How to Research and Reduce Healthcare Costs

Whether it is something you planned for or something unexpected following an accident, paying for medical expenses can be painful for your finances. As with any major expense, it's important to do your research. Before it's necessary to commit to and finance healthcare costs, do your homework to understand how it could impact your annual budget.

The Affordable Care Act (ACA) made it possible for all Americans to get some form of healthcare coverage regardless of their medical history. That's the good news. The bad news is that everyone's personal health circumstances and solutions are different, and we're still far away from the day when the coverage we buy - either individually or through our employers - can prevent us from getting unexpected bills for services and procedures our insurer didn't cover. Many health insurers are adjusting to the reality of universal coverage by narrowing the assortment of doctors in their networks, leaving more patients at risk of "surprise" bills if they are treated by practitioners outside their insurer's network.

There are some helpful resources -- both public and private -- which have emerged that price health procedures. Using those resources can help avoid some major out-of-pocket healthcare expenses, but it is essential to determine what practitioners may be in or out of network, particularly if it's an emergency.

So what can you do to prevent these unexpected health costs? You're going to be doing a fair amount of price-comparing research, unless you are on Medicare, which tends to have more standardized pricing and coverage. Depending on your local medical resources, you may have the option to conduct your research online. Here are some ways to begin.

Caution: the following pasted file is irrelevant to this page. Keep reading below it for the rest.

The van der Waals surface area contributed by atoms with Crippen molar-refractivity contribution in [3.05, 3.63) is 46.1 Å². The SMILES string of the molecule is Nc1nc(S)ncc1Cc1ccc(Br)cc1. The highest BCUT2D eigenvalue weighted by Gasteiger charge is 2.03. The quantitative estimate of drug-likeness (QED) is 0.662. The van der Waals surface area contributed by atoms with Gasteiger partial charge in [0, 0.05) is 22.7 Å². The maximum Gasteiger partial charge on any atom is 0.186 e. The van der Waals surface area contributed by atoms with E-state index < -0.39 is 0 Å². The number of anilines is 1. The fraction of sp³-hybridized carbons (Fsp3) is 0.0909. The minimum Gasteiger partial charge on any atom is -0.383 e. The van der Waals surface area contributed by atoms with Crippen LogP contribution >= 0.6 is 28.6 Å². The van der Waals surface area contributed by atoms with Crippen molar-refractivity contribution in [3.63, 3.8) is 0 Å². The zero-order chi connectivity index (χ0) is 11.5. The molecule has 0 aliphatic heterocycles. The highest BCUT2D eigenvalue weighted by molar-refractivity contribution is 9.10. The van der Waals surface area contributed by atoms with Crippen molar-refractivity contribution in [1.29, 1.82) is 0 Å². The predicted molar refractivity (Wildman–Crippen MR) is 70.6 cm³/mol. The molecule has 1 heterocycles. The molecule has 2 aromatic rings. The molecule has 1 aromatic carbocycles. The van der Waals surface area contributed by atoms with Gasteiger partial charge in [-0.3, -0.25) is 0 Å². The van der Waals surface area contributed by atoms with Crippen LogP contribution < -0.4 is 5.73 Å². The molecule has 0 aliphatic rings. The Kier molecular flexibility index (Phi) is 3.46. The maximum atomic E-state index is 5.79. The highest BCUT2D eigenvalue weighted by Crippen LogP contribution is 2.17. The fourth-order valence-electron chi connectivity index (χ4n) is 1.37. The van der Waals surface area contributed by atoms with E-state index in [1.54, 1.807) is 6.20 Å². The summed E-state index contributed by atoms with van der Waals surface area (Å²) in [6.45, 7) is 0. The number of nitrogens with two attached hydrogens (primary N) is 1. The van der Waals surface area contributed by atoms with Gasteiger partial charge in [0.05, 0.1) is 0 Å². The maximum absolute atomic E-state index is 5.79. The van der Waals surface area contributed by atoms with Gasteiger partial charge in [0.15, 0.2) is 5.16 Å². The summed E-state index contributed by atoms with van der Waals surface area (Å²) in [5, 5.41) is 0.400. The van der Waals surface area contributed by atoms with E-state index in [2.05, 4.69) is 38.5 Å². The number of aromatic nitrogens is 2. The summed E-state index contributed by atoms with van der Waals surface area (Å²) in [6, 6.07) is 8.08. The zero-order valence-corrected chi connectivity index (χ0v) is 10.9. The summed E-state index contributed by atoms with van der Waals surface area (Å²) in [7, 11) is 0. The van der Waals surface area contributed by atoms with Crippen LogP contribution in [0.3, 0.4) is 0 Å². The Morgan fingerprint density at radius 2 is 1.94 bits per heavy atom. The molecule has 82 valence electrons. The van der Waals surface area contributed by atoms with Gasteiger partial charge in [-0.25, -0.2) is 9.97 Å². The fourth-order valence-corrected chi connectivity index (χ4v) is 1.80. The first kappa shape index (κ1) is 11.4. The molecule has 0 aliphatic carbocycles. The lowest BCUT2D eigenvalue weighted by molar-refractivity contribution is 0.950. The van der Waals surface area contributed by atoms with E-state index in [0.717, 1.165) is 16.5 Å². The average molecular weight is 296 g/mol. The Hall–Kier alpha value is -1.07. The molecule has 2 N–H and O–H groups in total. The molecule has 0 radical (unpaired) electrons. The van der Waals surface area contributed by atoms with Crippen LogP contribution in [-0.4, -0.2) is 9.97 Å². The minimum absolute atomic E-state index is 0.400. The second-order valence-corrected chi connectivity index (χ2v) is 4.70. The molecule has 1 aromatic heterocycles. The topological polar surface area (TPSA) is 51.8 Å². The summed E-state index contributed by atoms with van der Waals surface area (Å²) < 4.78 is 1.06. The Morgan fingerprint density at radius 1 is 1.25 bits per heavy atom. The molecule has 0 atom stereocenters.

Know how you're covered for both emergencies and non-emergencies. It's easier to plan for a hip replacement you'll need in six months than for emergency surgery after an accident or sudden illness. Advance planning for both possibilities begins by understanding how your health coverage works:

Emergency: It's difficult to say specifically which practitioners and services you'll need in a health emergency. The key is to make a plan for emergencies. Speak to your insurer now - and consult your primary care physician - to confirm that you have a good range of in-network emergency doctors at the hospital of your choice. If not, you might want to think about switching plans during your next enrollment period. Put an easy-to-find "in case of emergency" card in your wallet next to your health insurance card that makes your preferred hospital visible to first responders or other helpers. Also, list your primary care doctor's and your health care power of attorney's contact information. Finally, make sure the person you designate as your health care power of attorney has access to your insurance and physician network information so he or she can guide your care more affordably if you're incapacitated.

Non-emergency: If your doctor is recommending a particular in-hospital or outpatient procedure in the coming weeks or months, you've got time to plan. Ask your physician or his or her billing department about the cost of the procedure and what other practitioners (such as an anesthesiologist) might be involved. Then spend equal time speaking with your insurer about what you've learned and how extensively the procedure in question will be covered. Make sure you understand if your insurer covers the procedure on an inpatient (hospital) or outpatient (office) basis - some insurers are reportedly cutting back on outpatient coverage.